Course Outline: When you log in to the Infopeople online learning site, you will see weekly modules with these topics:

Please note there is a one week break from Dec 19 to 25 for the holidays.
  • Week 1: The What and Why of Weeding
    • Understanding the place of weeding in collection management
    • Familiarity with the most basic reasons for weeding: condition, date, use
    • Knowledge of how weeding supports collection access
    • Including online resources/collections as weeding subjects
  • Week 2: Weeding How-tos: The Basics
    • What weeding is and isn't
    • How weeding benefits user access to collections
    • The importance of weeding to collection stewardship
    • Roles different staff levels play in weeding success
  • Week 3: Weeding Plans: From Collection Maintenance to Dire Emergencies
    • Planned weeding as part of collection management
    • Planned weeding as normative library task
    • Planning for collection emergencies, both affecting materials and electronic sources
    • Stakeholders' roles in weeding plan development and execution
  • Week 4: Managing Weeding: Weeding Communication
    • How to communicate effectively with staff and community about weeding
    • Development of formal weeding policy
    • Looking at the big picture instead of just "your" part in the weeding process

Time Required: To complete this course, you can expect to spend two hours per week, for a total of eight course hours. Each week's module contains readings and various assignment options including work with your own collection, discussions, interviews, or online meetings. You can choose the options most relevant to your work and interests, with the expectation of completing an average of two activities per week. Although you can work on each module at your own pace, at any hour of the day or night, it is recommended that you complete each week's work within that week to stay in sync with other learners. Modules build on each other and are best considered in order.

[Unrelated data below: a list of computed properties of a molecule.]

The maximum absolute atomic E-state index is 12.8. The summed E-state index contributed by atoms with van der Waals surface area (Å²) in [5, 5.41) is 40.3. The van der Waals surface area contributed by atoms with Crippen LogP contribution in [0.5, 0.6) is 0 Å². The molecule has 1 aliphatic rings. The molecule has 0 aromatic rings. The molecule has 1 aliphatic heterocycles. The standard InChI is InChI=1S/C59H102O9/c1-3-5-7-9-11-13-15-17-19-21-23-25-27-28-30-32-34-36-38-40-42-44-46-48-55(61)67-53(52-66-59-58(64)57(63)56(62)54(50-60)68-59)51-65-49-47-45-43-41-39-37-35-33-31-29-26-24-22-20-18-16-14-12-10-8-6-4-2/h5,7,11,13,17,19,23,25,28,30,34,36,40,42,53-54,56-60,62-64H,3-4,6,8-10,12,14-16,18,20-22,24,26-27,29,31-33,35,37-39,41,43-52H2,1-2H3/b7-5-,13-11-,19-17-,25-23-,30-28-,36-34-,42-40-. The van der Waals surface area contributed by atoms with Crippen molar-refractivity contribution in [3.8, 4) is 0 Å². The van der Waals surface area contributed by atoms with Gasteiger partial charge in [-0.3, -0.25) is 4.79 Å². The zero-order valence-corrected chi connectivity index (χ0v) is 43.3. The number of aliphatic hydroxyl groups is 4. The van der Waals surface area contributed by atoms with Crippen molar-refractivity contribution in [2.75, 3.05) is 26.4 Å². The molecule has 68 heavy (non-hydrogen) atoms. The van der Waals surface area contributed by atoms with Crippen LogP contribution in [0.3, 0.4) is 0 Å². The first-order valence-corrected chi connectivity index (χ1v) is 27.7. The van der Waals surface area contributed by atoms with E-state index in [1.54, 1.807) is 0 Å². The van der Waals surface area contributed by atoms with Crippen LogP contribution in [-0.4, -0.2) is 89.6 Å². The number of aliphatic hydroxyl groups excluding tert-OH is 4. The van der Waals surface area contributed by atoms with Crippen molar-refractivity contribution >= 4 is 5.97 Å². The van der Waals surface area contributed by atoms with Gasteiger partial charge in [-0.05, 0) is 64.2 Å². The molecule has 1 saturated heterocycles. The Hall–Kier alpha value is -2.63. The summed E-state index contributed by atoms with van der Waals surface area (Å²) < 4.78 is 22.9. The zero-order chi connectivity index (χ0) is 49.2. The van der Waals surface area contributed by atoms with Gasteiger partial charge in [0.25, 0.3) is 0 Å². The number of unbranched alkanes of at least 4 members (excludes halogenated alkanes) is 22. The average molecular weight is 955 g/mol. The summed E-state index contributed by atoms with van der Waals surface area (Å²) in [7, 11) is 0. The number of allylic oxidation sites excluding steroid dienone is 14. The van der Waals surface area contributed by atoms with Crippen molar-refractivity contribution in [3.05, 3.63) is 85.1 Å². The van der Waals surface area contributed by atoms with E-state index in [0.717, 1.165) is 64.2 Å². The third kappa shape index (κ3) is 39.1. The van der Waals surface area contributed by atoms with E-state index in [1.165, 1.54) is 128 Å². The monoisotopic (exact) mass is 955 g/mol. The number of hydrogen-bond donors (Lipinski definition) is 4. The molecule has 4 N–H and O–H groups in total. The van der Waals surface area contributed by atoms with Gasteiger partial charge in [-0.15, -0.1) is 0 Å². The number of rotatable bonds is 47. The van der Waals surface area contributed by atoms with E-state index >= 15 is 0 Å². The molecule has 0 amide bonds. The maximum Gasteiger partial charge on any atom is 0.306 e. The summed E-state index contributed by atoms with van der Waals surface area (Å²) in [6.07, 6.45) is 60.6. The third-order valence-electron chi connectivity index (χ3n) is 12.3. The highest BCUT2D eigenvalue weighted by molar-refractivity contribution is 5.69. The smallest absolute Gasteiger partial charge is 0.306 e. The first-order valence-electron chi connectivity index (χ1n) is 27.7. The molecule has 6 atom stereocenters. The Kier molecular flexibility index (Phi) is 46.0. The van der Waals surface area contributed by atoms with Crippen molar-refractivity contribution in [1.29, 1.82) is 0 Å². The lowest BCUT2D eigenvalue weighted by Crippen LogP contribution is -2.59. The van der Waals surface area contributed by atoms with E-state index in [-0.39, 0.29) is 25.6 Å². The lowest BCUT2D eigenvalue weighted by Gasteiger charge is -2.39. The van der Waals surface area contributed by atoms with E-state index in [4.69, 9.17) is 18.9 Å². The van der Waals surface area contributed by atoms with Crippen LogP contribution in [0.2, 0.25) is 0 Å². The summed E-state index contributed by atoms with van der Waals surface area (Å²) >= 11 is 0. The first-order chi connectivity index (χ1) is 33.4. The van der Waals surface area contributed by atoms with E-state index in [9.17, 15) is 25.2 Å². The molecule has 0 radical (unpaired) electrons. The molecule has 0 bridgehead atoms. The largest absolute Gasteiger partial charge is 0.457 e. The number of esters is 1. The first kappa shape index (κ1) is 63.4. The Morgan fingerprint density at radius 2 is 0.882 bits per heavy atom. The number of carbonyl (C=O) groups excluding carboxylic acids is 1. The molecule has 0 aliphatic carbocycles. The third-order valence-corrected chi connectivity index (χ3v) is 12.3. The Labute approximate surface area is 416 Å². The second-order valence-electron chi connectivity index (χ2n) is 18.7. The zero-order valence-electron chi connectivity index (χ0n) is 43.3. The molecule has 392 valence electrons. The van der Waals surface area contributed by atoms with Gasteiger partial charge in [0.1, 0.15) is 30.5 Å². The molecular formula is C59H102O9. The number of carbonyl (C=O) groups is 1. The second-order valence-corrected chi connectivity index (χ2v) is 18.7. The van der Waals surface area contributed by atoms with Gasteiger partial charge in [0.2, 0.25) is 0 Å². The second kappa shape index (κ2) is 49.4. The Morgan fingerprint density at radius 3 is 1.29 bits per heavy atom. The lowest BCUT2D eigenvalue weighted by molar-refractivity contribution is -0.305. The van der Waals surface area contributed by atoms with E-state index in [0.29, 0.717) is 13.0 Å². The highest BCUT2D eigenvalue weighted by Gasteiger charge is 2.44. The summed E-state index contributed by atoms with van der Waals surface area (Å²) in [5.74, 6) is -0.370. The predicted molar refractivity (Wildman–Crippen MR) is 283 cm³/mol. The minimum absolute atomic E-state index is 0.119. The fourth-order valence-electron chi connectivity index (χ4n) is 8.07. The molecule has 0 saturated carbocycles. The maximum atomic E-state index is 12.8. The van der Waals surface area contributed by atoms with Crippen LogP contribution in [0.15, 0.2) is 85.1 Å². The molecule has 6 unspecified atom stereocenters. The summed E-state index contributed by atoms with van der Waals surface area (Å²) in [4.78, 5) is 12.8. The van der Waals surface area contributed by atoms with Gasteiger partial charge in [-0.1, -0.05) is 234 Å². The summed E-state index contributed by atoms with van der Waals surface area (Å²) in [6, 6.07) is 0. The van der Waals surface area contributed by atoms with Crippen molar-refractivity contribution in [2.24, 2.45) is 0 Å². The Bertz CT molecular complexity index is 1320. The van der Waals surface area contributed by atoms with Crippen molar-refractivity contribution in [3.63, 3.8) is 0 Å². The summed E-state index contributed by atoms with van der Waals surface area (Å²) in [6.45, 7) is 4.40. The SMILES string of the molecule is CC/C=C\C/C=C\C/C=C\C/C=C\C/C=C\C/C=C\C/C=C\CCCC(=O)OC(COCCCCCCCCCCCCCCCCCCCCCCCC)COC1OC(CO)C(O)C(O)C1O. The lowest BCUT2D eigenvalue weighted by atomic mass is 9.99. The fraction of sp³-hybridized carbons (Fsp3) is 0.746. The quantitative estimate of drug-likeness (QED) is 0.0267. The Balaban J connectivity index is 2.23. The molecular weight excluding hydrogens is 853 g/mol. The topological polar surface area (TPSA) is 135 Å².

Who Should Take This Course: Those who have either practical or supervisory responsibility for weeding any type of library collection, or for the policies and procedures of collection maintenance or management in any type of library. This course is suitable for branch staff and will include consideration of how a branch manager works to help staff effect weeding directions from above as well as working up to inform a system weeding plan and process.

Online Learning Details and System Requirements may be found at:

After the official end date for the course, the instructor will be available for limited consultation and support for two more weeks, and the course material will stay up for an additional two weeks after that. These extra weeks give those who have fallen behind time to work independently to complete the course.

Keywords: Acquisitions and serials, Adult services, Children's services, Circulation, Collection development, E-books, Library philosophy and fundamentals, Library policies, Philosophy and fundamentals, Public services, Reference